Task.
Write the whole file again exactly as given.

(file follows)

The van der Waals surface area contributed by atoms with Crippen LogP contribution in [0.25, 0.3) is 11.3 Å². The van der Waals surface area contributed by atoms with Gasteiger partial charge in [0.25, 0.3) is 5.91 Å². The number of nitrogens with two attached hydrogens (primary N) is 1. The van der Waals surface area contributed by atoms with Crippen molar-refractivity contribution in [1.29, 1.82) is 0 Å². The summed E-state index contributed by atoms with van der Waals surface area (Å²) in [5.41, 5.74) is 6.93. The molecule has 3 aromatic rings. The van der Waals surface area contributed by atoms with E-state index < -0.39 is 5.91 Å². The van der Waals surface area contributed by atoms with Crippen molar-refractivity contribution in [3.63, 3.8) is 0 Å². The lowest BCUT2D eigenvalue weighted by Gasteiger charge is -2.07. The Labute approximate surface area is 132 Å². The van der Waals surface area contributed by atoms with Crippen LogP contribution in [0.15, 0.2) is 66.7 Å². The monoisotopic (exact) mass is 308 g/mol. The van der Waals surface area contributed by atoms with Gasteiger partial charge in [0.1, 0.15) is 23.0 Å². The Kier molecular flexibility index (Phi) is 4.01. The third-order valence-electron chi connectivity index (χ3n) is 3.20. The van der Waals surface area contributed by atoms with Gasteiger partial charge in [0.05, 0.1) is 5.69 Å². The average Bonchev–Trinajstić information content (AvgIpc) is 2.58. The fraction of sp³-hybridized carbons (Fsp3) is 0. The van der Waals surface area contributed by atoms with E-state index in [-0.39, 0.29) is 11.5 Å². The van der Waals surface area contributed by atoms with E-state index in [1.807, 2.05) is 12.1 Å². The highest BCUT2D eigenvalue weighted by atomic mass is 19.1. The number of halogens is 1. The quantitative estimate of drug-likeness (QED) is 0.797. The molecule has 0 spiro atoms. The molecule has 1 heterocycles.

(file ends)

The van der Waals surface area contributed by atoms with Crippen LogP contribution in [0.25, 0.3) is 11.3 Å². The van der Waals surface area contributed by atoms with Gasteiger partial charge in [0.25, 0.3) is 5.91 Å². The number of nitrogens with two attached hydrogens (primary N) is 1. The van der Waals surface area contributed by atoms with Crippen molar-refractivity contribution in [1.29, 1.82) is 0 Å². The summed E-state index contributed by atoms with van der Waals surface area (Å²) in [5.41, 5.74) is 6.93. The molecule has 3 aromatic rings. The van der Waals surface area contributed by atoms with E-state index < -0.39 is 5.91 Å². The van der Waals surface area contributed by atoms with Crippen molar-refractivity contribution in [3.63, 3.8) is 0 Å². The lowest BCUT2D eigenvalue weighted by Gasteiger charge is -2.07. The Labute approximate surface area is 132 Å². The van der Waals surface area contributed by atoms with Crippen LogP contribution in [0.15, 0.2) is 66.7 Å². The monoisotopic (exact) mass is 308 g/mol. The van der Waals surface area contributed by atoms with Gasteiger partial charge in [0.1, 0.15) is 23.0 Å². The Kier molecular flexibility index (Phi) is 4.01. The third-order valence-electron chi connectivity index (χ3n) is 3.20. The van der Waals surface area contributed by atoms with Gasteiger partial charge in [0.05, 0.1) is 5.69 Å². The average Bonchev–Trinajstić information content (AvgIpc) is 2.58. The fraction of sp³-hybridized carbons (Fsp3) is 0. The van der Waals surface area contributed by atoms with E-state index in [-0.39, 0.29) is 11.5 Å². The van der Waals surface area contributed by atoms with E-state index in [1.807, 2.05) is 12.1 Å². The highest BCUT2D eigenvalue weighted by atomic mass is 19.1. The number of halogens is 1. The quantitative estimate of drug-likeness (QED) is 0.797. The molecule has 0 spiro atoms. The molecule has 1 heterocycles.